* If your HDL cholesterol is 60 mg/dL or higher, subtract 1 from your total count.
Even though obesity and physical inactivity are not counted in this list, they are conditions that need to be corrected.
Step 2: How many major risk factors do you have? If you have 2 or more risk factors in the table above, use the attached risk scoring tables (which include your cholesterol levels) to find your risk score. Risk score refers to the chance of having a heart attack in the next 10 years, given as a percentage. My risk score is ________%.
Step 3: Use your medical history, number of risk factors, and risk score to find your risk of developing heart disease or having a heart attack in the table below.
|If You Have||You Are in Category|
|Heart disease, diabetes, or risk score more than 20%*||I. High Risk|
|2 or more risk factors and risk score 10-20%||II. Next Highest Risk|
|2 or more risk factors and risk score less than 10%||III. Moderate Risk|
|0 or 1 risk factor||IV. Low-to-Moderate Risk|
* Means that more than 20 of 100 people in this category will have a heart attack within 10 years.
My risk category is ______________________.
Treating High Cholesterol
The main goal of cholesterol-lowering treatment is to lower your LDL level enough to reduce your risk of developing heart disease or having a heart attack. The higher your risk, the lower your LDL goal will be. To find your LDL goal, see the boxes below for your risk category. There are two main ways to lower your cholesterol:
If you are in...
To reduce your risk for heart disease or keep it low, it is very important to control any other risk factors you may have such as high blood pressure and smoking.
Lowering Cholesterol With Therapeutic Lifestyle Changes (TLC)
TLC is a set of things you can do to help lower your LDL cholesterol. The main parts of TLC are:
Even if you begin drug treatment to lower your cholesterol, you will need to continue your treatment with lifestyle changes. This will keep the dose of medicine as low as possible, and lower your risk in other ways as well. There are several types of drugs available for cholesterol lowering including statins, bile acid sequestrants, nicotinic acid, fibric acids, and cholesterol absorption inhibitors. Your doctor can help decide which type of drug is best for you. The statin drugs are very effective in lowering LDL levels and are safe for most people. Potential side-effects of these popular drugs are the increased potential for developing Diabetes. Bile acid sequestrants also lower LDL and can be used alone or in combination with statin drugs. Again, the potential for Diabetes is greatly increased by using these medications. Nicotinic acid lowers LDL and triglycerides and raises HDL. Fibric acids lower LDL somewhat but are used mainly to treat high triglyceride and low HDL levels. Cholesterol absorption inhibitors lower LDL and can be used alone or in combination with statin drugs. Again the risk for Diabetes and other more serious health concerns needs to be understood. Talk with your medical doctor or your pharmacist to determine if there are better methods available.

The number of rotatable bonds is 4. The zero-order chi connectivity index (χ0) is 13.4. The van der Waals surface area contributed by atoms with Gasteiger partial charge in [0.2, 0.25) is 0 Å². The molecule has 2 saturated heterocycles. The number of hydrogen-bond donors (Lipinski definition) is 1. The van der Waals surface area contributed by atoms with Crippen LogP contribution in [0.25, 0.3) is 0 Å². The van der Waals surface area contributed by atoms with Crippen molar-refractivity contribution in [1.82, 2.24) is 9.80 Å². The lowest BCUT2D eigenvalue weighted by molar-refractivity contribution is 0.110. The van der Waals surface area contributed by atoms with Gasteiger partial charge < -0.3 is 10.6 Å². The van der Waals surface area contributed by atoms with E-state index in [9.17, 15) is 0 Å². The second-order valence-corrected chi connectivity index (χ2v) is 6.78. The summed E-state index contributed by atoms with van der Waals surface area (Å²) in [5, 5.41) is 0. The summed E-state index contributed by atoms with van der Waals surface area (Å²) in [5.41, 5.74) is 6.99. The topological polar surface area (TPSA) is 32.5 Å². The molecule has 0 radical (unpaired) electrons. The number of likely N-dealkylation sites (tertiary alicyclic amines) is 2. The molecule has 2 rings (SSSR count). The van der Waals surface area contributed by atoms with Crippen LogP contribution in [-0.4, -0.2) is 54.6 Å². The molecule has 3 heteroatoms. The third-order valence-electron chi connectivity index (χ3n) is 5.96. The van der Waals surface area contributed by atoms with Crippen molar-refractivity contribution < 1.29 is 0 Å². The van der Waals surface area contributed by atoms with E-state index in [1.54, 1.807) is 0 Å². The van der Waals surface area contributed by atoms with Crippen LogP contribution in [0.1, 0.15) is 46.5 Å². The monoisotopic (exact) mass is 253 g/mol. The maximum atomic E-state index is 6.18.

Once your LDL goal has been reached, your medical doctor may prescribe treatment for high triglycerides and/or a low HDL level, if present. The treatment includes losing weight if needed, increasing physical activity, quitting smoking, and possibly taking a drug.
Alternative Treatment and Hope
Working with a Holistic Chiropractor who can help you develop a well-rounded, multifaceted approach to restoring balance in your body by addressing life-style and dietary changes will be best for your overall health. Whole Food Supplementation is the best initial change anyone can make when looking to restore balance and address the underlying cause of elevated cholesterol. Eliminating or greatly reducing the Completely Refined And Processed (CRAP) foods from your diet while starting on specific Heart Health Whole Food Supplements will create the most amount of change in the shortest time.
Developing a healthy life-style with proper guidance from your Holistic Chiropractor is the best prevention when considering how to approach your health.
Acupuncture, Homeopathy or Naturopathy may also be considered when looking to restore balance and harmony to your body.
For more information about lowering cholesterol and lowering your risk for heart disease, write to the NHLBI Health Information Center, P.O. Box 30105, Bethesda, MD, 20824-0105 or call 301-592-8573, or visit the Web sites listed below: